What are my obligations after a car accident in Ontario?

In Ontario, the Criminal Code and Highway Traffic Act (HTA) establish your obligations after a car accident. Failing to fulfill your obligations can result in charges under either law. Penalties for charges may include fines, jail, probation, and driving prohibitions.

Criminal Code charges are the more serious of the two and can lead to a criminal record.

Careless driving ontario 130 highway traffic act

What are my Criminal Code obligations?

The Criminal Code requires you to stop if you are driving a car involved in an accident. You commit failure to stop if you:

  • know or are reckless as to whether your vehicle was involved in a collision;
  • fail to give your name and address;
  • fail to offer assistance if someone has been injured or appears to require assistance; and
  • do not have a reasonable excuse for not giving your name and address or providing assistance.

You commit a separate offence of failure to stop resulting in bodily harm or death if you know or are reckless as to whether the accident resulted in bodily harm or death to another person.

What is recklessness?

Recklessness in this context can mean one of two things.

First, you do not know for sure whether you were in an accident. But you disregard that possibility and carry on with what you were doing. For example, you hear a very loud thud and just keep going.

Second, you do not know whether someone was injured or died in the accident. But you disregard those possibilities and carry on with what you were doing.

What is a reasonable excuse?

The answer to this question varies based on the unique facts of your case. One example of a reasonable excuse involved a driver who failed to stop after a cyclist they collided with punched the driver in the face. The Court concluded that the driver’s fear of injury was a reasonable excuse.

What is the penalty for failure to stop?

The maximum penalty for failing to stop is ten years imprisonment. This maximum increases to 14 years if the accident caused bodily harm and to life if it caused death.

Just because an offence has a maximum penalty does not mean a court will sentence you that harshly. Maximum sentences are rare in failure to stop cases. Penalties can be as lenient as fines and as high as imprisonment. There is a lot of room in between.

When bodily harm or death occurs, the minimum punishment is a $1000 fine for a first offence, 30 days imprisonment for a second offence, and 120 days imprisonment for each subsequent offence.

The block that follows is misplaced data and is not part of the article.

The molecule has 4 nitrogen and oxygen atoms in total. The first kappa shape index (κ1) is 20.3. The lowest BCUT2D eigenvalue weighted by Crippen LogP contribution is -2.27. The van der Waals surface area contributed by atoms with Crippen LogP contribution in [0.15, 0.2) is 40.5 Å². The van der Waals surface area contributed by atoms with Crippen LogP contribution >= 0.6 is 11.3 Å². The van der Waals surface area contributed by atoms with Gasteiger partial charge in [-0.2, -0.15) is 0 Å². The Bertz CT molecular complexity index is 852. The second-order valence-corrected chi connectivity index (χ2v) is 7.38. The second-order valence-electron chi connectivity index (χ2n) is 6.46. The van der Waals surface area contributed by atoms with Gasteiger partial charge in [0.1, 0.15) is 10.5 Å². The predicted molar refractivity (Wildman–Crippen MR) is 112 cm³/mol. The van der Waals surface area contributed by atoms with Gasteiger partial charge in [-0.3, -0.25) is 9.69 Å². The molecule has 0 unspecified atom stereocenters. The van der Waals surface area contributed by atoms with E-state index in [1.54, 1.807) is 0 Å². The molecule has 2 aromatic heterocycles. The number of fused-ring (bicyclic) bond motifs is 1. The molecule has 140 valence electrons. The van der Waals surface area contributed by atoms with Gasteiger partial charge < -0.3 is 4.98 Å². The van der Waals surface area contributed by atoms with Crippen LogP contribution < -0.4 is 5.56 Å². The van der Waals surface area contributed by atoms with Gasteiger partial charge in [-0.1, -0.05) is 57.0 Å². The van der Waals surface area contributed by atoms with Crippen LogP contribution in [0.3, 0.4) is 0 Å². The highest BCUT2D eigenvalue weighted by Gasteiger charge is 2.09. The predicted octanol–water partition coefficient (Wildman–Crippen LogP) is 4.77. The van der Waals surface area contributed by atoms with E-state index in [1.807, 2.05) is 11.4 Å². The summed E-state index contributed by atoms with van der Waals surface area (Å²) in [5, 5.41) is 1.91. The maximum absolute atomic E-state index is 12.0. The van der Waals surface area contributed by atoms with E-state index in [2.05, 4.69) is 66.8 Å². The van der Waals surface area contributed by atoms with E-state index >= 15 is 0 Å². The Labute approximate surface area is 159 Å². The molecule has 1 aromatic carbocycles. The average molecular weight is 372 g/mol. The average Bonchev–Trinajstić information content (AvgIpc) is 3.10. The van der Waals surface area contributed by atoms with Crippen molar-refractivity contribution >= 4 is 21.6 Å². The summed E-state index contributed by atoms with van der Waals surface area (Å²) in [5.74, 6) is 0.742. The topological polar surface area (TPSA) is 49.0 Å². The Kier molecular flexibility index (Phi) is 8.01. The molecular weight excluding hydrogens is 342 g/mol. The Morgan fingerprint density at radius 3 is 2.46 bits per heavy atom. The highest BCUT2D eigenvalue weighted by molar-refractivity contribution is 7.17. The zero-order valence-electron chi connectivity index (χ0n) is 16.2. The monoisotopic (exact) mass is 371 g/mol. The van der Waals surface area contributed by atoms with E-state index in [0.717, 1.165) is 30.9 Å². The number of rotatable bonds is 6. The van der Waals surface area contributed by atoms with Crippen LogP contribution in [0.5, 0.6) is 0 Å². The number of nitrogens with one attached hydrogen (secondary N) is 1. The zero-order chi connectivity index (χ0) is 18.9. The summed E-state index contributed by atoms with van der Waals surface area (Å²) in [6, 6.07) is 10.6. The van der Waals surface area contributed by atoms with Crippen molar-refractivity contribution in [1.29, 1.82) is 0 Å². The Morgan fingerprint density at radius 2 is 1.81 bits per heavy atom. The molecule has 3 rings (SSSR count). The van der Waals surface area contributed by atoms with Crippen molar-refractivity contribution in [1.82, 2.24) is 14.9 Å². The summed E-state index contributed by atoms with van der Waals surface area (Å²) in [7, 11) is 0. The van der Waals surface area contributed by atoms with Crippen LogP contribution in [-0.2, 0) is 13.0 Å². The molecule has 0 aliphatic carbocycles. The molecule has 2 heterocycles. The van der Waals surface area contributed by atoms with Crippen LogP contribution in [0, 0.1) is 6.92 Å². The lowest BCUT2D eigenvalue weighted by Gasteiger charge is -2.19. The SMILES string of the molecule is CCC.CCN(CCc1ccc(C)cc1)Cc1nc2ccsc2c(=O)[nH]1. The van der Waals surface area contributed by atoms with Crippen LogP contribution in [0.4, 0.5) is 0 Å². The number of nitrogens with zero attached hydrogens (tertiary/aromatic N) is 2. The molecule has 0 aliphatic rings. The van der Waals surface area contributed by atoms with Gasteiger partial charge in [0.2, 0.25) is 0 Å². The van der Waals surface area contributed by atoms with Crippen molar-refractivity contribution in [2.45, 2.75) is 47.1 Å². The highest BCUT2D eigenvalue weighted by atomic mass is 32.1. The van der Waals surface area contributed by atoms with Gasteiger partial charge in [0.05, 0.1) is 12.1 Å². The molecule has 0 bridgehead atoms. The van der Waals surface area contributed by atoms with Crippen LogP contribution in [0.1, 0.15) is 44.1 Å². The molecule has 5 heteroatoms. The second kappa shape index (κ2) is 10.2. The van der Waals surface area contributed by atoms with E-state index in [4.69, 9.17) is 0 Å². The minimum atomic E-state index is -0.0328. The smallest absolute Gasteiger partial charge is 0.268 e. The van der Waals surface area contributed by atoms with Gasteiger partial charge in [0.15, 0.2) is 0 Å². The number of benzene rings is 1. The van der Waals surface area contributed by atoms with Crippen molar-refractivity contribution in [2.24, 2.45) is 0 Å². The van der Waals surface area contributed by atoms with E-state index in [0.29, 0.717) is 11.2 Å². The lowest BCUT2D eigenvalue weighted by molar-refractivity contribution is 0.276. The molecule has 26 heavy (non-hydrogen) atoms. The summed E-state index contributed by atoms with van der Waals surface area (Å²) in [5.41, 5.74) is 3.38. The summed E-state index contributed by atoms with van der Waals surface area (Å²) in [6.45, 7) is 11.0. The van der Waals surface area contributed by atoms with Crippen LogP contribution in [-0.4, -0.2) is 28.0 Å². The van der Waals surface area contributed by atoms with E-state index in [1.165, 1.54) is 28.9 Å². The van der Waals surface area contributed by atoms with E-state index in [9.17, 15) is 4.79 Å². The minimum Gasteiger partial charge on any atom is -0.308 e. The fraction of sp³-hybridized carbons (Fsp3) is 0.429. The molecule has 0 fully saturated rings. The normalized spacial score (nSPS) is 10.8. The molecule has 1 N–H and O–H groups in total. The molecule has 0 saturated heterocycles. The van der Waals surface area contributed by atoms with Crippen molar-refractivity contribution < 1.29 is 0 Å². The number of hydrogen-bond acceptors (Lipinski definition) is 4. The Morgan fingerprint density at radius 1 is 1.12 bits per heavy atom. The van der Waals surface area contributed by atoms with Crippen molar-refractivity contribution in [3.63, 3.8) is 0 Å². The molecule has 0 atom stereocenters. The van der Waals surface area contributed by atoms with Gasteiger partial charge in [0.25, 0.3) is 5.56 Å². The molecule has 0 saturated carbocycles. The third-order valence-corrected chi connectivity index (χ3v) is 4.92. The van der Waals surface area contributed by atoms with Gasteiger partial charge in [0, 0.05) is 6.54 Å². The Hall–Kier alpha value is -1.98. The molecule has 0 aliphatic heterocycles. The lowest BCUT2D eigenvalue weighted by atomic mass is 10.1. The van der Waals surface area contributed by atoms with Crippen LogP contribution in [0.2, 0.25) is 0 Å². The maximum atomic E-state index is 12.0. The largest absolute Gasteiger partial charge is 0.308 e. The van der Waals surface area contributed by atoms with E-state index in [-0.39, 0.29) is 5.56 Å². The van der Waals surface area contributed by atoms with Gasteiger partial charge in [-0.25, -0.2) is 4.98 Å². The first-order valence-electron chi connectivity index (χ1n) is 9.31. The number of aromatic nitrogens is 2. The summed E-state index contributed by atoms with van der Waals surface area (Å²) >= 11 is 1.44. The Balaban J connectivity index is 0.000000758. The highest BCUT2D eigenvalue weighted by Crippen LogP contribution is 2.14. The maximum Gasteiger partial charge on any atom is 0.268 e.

What are my HTA obligations?

If you are the driver in a motor vehicle accident, you must:

  • stop;
  • remain at the scene of an accident or return to the scene immediately;
  • check to see if everyone involved in the accident is ok;
  • render all assistance possible;
  • upon request, give your name, address, and insurance information to any person suffering a loss or injury;
  • report the accident to the police if someone is injured;
  • report the accident to the police if property damage appears to exceed $2000; and
  • report the accident to the police if it involves any door of the motor vehicle that is open or opening coming into contact with a cyclist, a bicycle or a moving vehicle, even if the motor vehicle is stationary, stopped or parked.

What is the penalty for violating my HTA obligations?

Every person who violates their HTA obligations is liable to a fine of not less than $400 and up to $2000. The maximum jail sentence is six months. The Ministry of Transportation may also suspend the person’s licence for up to two years.

The HTA requires me to speak to the police. What about my right to silence?

A compelled statement is inadmissible against you in a criminal proceeding. The prosecutor may use it against you when prosecuting a provincial offence.

If officers question you after an accident, you may ask them to clarify whether your statement is compelled or voluntary. If it is voluntary, you have a right to remain silent.

The accident was not my fault. Can’t I just leave?


The Criminal Code and HTA obligations apply regardless of who is at fault.

Most criminal defence lawyers will gladly speak to you if you face allegations of failing to fulfill your post-accident obligations. You can speak to a lawyer at no initial charge by calling (416)-999-8389.